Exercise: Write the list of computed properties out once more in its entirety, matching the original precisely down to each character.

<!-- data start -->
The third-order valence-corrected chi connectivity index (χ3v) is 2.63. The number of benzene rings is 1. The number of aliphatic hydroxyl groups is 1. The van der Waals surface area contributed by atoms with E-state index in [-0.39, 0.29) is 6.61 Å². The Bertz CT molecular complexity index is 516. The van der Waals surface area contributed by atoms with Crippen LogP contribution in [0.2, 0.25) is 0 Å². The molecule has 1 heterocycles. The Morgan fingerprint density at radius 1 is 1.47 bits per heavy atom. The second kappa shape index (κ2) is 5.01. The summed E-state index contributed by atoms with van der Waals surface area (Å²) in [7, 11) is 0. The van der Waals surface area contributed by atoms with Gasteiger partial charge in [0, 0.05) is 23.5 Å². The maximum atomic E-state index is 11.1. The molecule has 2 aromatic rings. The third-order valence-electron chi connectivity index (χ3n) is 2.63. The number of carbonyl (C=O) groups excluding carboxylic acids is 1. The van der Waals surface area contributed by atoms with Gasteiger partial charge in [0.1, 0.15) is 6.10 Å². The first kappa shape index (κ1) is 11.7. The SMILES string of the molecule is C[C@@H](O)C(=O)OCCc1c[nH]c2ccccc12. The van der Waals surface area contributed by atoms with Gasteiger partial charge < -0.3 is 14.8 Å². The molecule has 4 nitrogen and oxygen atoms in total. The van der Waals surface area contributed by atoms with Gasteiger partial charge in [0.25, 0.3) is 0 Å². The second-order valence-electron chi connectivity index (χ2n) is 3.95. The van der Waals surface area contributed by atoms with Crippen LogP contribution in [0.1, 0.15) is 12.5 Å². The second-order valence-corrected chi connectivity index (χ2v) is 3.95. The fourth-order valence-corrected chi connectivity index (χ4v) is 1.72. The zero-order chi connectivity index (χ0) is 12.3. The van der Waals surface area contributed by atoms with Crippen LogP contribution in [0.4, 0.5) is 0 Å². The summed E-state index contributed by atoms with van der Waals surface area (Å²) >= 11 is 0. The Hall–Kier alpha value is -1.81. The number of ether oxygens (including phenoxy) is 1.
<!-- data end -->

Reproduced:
The third-order valence-corrected chi connectivity index (χ3v) is 2.63. The number of benzene rings is 1. The number of aliphatic hydroxyl groups is 1. The van der Waals surface area contributed by atoms with E-state index in [-0.39, 0.29) is 6.61 Å². The Bertz CT molecular complexity index is 516. The van der Waals surface area contributed by atoms with Crippen LogP contribution in [0.2, 0.25) is 0 Å². The molecule has 1 heterocycles. The Morgan fingerprint density at radius 1 is 1.47 bits per heavy atom. The second kappa shape index (κ2) is 5.01. The summed E-state index contributed by atoms with van der Waals surface area (Å²) in [7, 11) is 0. The van der Waals surface area contributed by atoms with Gasteiger partial charge in [0, 0.05) is 23.5 Å². The maximum atomic E-state index is 11.1. The molecule has 2 aromatic rings. The third-order valence-electron chi connectivity index (χ3n) is 2.63. The number of carbonyl (C=O) groups excluding carboxylic acids is 1. The van der Waals surface area contributed by atoms with Gasteiger partial charge in [0.1, 0.15) is 6.10 Å². The first kappa shape index (κ1) is 11.7. The SMILES string of the molecule is C[C@@H](O)C(=O)OCCc1c[nH]c2ccccc12. The van der Waals surface area contributed by atoms with Gasteiger partial charge < -0.3 is 14.8 Å². The molecule has 4 nitrogen and oxygen atoms in total. The van der Waals surface area contributed by atoms with Gasteiger partial charge in [0.25, 0.3) is 0 Å². The second-order valence-electron chi connectivity index (χ2n) is 3.95. The van der Waals surface area contributed by atoms with Crippen LogP contribution in [0.1, 0.15) is 12.5 Å². The second-order valence-corrected chi connectivity index (χ2v) is 3.95. The fourth-order valence-corrected chi connectivity index (χ4v) is 1.72. The zero-order chi connectivity index (χ0) is 12.3. The van der Waals surface area contributed by atoms with Crippen LogP contribution in [0.4, 0.5) is 0 Å². The summed E-state index contributed by atoms with van der Waals surface area (Å²) >= 11 is 0. The Hall–Kier alpha value is -1.81. The number of ether oxygens (including phenoxy) is 1.